By Tom Ochsenschlager, J.D., CPA

Section 1061 enacted with the Tax Cuts and Jobs Act (TCJA) generally requires that a taxpayer, other than a C corporation, must hold a “carried interest” in a partnership for three years in order to be treated as a long-term capital gain. This is applicable for tax years beginning after Dec. 31, 2017. Recently issued Proposed Regulation 107213-18 provides the details for implementing the three-year requirement. The three-year holding period applies regardless of whether the receipt of the carried interest is not subject to tax in accordance with Rev. Proc. 93-27. The guidance is effective when the regulations are made final, but taxpayers have the option to apply them before.

A carried interest is described as an interest in a partnership received by an “applicable trade or business” in exchange for having provided “substantial services” for the partnership. Under Section 1061, a service is substantial if it consists of raising or returning capital, or investing in, disposing of, or developing specified assets. For example, such an interest is relatively common in real estate partnerships where an individual receives a partnership interest for having negotiated the terms and conditions for the purchase of, say, an apartment complex on behalf of the partnership. The proposed regulations provide a detailed definition of applicable trade or business that generally comports with an entity that is engaged in providing substantial services as described above.

It is important to note that the three-year holding period continues to be applicable to any individual or entity, other than a C corporation, to whom the partner transfers their interest in the partnership. The proposed regulation preamble clarifies that where the services are provided through a tiered structure, each passthrough entity in the tiered structure is subject to the three-year holding period requirement for long-term capital gain treatment. Transfers of a carried interest to a related or unrelated entity are subject to revaluations at the date of the transfer. If the transfer is a gift to a related person within the three-year holding period, it is subject to tax at the donor level – an exception to the general rule that gifts are not taxable. The three-year holding period cannot be avoided by utilizing an installment sale of the carried interest. The holding period is based on the date of the sale regardless of when the cash is received.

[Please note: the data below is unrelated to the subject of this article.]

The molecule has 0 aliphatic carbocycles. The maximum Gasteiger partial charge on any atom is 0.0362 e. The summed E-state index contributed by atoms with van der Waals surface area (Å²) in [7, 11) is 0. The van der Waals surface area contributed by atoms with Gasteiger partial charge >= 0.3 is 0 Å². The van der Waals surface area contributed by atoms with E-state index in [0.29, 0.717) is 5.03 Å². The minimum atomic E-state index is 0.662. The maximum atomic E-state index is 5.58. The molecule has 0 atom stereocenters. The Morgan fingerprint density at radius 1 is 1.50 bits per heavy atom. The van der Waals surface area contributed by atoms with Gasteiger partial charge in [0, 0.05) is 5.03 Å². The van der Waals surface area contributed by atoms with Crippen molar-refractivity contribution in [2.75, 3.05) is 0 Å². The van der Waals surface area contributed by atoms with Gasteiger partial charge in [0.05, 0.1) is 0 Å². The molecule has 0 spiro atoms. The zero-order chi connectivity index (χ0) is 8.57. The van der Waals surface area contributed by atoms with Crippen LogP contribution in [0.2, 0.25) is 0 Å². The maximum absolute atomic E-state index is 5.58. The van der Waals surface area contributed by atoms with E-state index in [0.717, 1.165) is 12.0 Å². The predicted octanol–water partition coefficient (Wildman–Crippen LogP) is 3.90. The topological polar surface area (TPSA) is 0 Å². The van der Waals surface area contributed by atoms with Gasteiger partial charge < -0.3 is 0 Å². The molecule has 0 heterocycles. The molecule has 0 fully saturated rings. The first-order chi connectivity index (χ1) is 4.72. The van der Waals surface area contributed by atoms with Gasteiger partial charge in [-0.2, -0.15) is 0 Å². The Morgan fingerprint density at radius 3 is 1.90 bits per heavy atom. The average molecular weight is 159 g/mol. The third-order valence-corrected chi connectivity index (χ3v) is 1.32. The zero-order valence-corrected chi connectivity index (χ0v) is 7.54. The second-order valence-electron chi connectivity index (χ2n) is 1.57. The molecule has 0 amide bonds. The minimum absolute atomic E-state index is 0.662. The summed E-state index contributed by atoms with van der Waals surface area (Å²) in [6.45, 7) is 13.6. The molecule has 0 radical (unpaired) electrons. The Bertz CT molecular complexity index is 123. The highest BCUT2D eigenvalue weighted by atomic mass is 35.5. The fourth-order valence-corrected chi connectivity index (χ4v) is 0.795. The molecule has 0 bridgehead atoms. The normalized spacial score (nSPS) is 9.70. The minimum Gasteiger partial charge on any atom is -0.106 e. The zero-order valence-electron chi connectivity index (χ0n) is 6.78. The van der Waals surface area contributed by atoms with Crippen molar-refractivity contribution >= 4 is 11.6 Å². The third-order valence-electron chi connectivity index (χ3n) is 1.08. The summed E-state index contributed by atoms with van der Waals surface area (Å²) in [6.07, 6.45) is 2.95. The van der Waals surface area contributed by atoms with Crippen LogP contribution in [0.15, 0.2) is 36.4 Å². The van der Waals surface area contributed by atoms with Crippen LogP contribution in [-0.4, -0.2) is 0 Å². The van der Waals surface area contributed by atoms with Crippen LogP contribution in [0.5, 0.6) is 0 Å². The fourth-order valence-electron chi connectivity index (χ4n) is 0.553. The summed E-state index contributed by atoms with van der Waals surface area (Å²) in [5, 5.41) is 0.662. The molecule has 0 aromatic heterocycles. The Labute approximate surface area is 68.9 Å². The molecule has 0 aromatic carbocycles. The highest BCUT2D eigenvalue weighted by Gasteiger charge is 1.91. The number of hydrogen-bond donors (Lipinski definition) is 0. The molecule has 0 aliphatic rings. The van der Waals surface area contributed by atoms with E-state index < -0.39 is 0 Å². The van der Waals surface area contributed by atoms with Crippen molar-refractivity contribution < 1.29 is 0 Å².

The three-year holding period requirement not only applies to a disposition of the partnership interest by the service provider, it also applies to that partner’s share of the partnership’s long-term capital gain other than the partnership’s Sections 1231 and 1256 gains (and losses), qualified dividends under Section 1(h)(11) and mixed straddle rules described in Section 1092(b). The proposed regulations provide an exception referred to as “partnership transition amounts” whereby the partnership can elect an exception for the disposition of assets that were held by the partnership for more than three years as of Jan. 1, 2018. The partnership can make this election for its taxable year beginning in 2020 or later but, once the election is made, it is applicable to all subsequent years.

The proposed regulations provide complex rules for a few exceptions whereby, in general, the three-year holding period does not apply to distributions from the partnership related to the amount of capital that was contributed to the partnership by the carried interest partner and/or distributions that are subject to tax under Section 83. However, it does apply to the distributive share of gain from the sale of any asset held less than three years by the underlying partnership.  

The proposed regulations explain that the entity receiving the substantial services must provide the carried interest taxpayer with information required to comply with Section 1061 and, similarly, the carried interest taxpayer must provide similar information for any recipient of its transfer of any portion of the carried interest.

This is a very general summary of 162 pages of proposed regulations. These proposed regs should be read in detail in situations that include carried interest.